Last to read was Kevin Prufer, author of six books of poetry and editor of numerous anthologies.
Prufer has graduate degrees from Hollins University and Washington University and is currently Professor of Creative Writing at the University of Houston and the M.F.A. program at Lesley University.
He walked comfortably up to the podium clutching a complimentary can of Diet Coke.
“Hey,” he said warmly. “I am going to read a poem or two from Churches, and then some new ones from a book I’m working on right now called The Art of Fiction, which is a book of poems. I’m going to call it that until my editor changes it,” he said.
Prufer talked about a writing fellowship he once had in the small town of Marfa, Texas. He was given a house and a car for the six weeks he was there, but he was not able to leave much or have any guests.
“I was slowly going crazy because I could only write for two hours a day and I had these other 22 hours to deal with,” he said. “Partly I went around town and talked to people in stores, and partly I watched a lot of House Hunters.”
During this time, he read a story on Yahoo News about “the disturbing frequency with which doctors leave objects in patients before sewing them up.” This became the basis for his poem “Inside the Body.”
In every piece of work he read, Prufer added a unique element of humor.
He explained how another of his poems was inspired by the problems Texas has had dealing with an out-of-control wild hog population in the state.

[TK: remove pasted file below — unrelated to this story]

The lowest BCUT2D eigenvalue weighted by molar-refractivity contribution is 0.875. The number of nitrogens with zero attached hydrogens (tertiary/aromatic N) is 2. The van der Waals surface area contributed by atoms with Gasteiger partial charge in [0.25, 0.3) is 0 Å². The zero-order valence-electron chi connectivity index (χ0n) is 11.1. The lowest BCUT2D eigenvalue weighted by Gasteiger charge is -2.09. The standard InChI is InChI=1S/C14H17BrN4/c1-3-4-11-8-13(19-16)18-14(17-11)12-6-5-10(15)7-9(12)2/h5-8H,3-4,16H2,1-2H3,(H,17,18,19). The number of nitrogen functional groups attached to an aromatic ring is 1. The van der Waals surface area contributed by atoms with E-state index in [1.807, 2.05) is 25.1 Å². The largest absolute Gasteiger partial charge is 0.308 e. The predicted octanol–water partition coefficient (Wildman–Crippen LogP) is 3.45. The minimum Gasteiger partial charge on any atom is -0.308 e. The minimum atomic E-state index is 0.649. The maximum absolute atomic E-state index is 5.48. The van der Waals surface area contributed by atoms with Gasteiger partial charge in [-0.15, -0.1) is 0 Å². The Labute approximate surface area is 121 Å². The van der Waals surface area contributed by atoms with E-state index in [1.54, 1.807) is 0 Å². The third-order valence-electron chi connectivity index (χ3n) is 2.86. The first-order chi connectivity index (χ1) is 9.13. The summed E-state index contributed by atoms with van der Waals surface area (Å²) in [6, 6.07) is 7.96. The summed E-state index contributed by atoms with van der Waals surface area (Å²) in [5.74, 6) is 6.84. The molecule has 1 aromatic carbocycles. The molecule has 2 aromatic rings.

“The state of Texas is trying hard to deal with them; they tried shooting them from helicopters,” he laughed. “Which is the Texas way of solving a lot of problems -- but not this one, because they were reproducing faster than they could reload.”
Introducing another of his poems, he reminisced, “I went to this lecture in a room like this. There was a translator speaking about the art of translation - which is something I’m kind of interested in - and he said, ‘A poem in translation is like the dead body of a foreigner washed up on our shores.’”
This concept inspired him to write a poem called, “The Translator.”
After Prufer was done, Professor Treseler invited all of the poets back up for questions from the audience.
The audience was eager to ask questions, wondering how the artists operated.
If you are interested in purchasing any of the poet’s work, you can find it for sale in WSU’s library.
Any questions about the event can be sent to email@example.com.